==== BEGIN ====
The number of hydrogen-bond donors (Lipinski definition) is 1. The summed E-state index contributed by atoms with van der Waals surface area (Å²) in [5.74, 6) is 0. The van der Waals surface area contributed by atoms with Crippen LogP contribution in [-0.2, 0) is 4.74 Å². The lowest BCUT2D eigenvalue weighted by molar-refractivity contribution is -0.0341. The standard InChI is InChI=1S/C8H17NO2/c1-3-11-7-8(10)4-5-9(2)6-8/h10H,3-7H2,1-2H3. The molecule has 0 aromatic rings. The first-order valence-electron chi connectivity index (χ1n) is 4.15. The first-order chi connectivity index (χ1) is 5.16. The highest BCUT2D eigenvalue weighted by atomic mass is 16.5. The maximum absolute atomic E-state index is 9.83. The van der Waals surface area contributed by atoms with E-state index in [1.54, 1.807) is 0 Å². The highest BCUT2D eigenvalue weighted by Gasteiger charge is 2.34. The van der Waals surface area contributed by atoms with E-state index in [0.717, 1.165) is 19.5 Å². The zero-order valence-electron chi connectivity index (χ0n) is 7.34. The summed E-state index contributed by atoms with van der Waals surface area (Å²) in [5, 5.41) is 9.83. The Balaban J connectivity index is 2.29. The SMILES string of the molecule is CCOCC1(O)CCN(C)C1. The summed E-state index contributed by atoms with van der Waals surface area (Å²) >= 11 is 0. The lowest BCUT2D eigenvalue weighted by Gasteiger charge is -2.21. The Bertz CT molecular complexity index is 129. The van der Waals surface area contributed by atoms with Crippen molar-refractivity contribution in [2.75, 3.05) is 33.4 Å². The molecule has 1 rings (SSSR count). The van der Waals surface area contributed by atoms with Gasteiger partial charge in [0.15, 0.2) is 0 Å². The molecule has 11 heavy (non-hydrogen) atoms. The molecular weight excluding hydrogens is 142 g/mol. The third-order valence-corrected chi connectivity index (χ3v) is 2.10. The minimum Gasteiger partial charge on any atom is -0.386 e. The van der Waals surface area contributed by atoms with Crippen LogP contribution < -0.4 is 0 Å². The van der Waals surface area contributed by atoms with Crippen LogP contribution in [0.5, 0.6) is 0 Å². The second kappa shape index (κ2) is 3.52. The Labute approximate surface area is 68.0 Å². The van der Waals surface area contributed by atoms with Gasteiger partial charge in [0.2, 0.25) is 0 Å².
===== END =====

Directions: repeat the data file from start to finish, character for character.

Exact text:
The number of hydrogen-bond donors (Lipinski definition) is 1. The summed E-state index contributed by atoms with van der Waals surface area (Å²) in [5.74, 6) is 0. The van der Waals surface area contributed by atoms with Crippen LogP contribution in [-0.2, 0) is 4.74 Å². The lowest BCUT2D eigenvalue weighted by molar-refractivity contribution is -0.0341. The standard InChI is InChI=1S/C8H17NO2/c1-3-11-7-8(10)4-5-9(2)6-8/h10H,3-7H2,1-2H3. The molecule has 0 aromatic rings. The first-order valence-electron chi connectivity index (χ1n) is 4.15. The first-order chi connectivity index (χ1) is 5.16. The highest BCUT2D eigenvalue weighted by atomic mass is 16.5. The maximum absolute atomic E-state index is 9.83. The van der Waals surface area contributed by atoms with E-state index in [1.54, 1.807) is 0 Å². The highest BCUT2D eigenvalue weighted by Gasteiger charge is 2.34. The van der Waals surface area contributed by atoms with E-state index in [0.717, 1.165) is 19.5 Å². The zero-order valence-electron chi connectivity index (χ0n) is 7.34. The summed E-state index contributed by atoms with van der Waals surface area (Å²) in [5, 5.41) is 9.83. The Balaban J connectivity index is 2.29. The SMILES string of the molecule is CCOCC1(O)CCN(C)C1. The summed E-state index contributed by atoms with van der Waals surface area (Å²) >= 11 is 0. The lowest BCUT2D eigenvalue weighted by Gasteiger charge is -2.21. The Bertz CT molecular complexity index is 129. The van der Waals surface area contributed by atoms with Crippen molar-refractivity contribution in [2.75, 3.05) is 33.4 Å². The molecule has 1 rings (SSSR count). The van der Waals surface area contributed by atoms with Gasteiger partial charge in [0.15, 0.2) is 0 Å². The molecule has 11 heavy (non-hydrogen) atoms. The molecular weight excluding hydrogens is 142 g/mol. The third-order valence-corrected chi connectivity index (χ3v) is 2.10. The minimum Gasteiger partial charge on any atom is -0.386 e. The van der Waals surface area contributed by atoms with Crippen LogP contribution < -0.4 is 0 Å². The van der Waals surface area contributed by atoms with Crippen LogP contribution in [0.5, 0.6) is 0 Å². The second kappa shape index (κ2) is 3.52. The Labute approximate surface area is 68.0 Å². The van der Waals surface area contributed by atoms with Gasteiger partial charge in [0.2, 0.25) is 0 Å².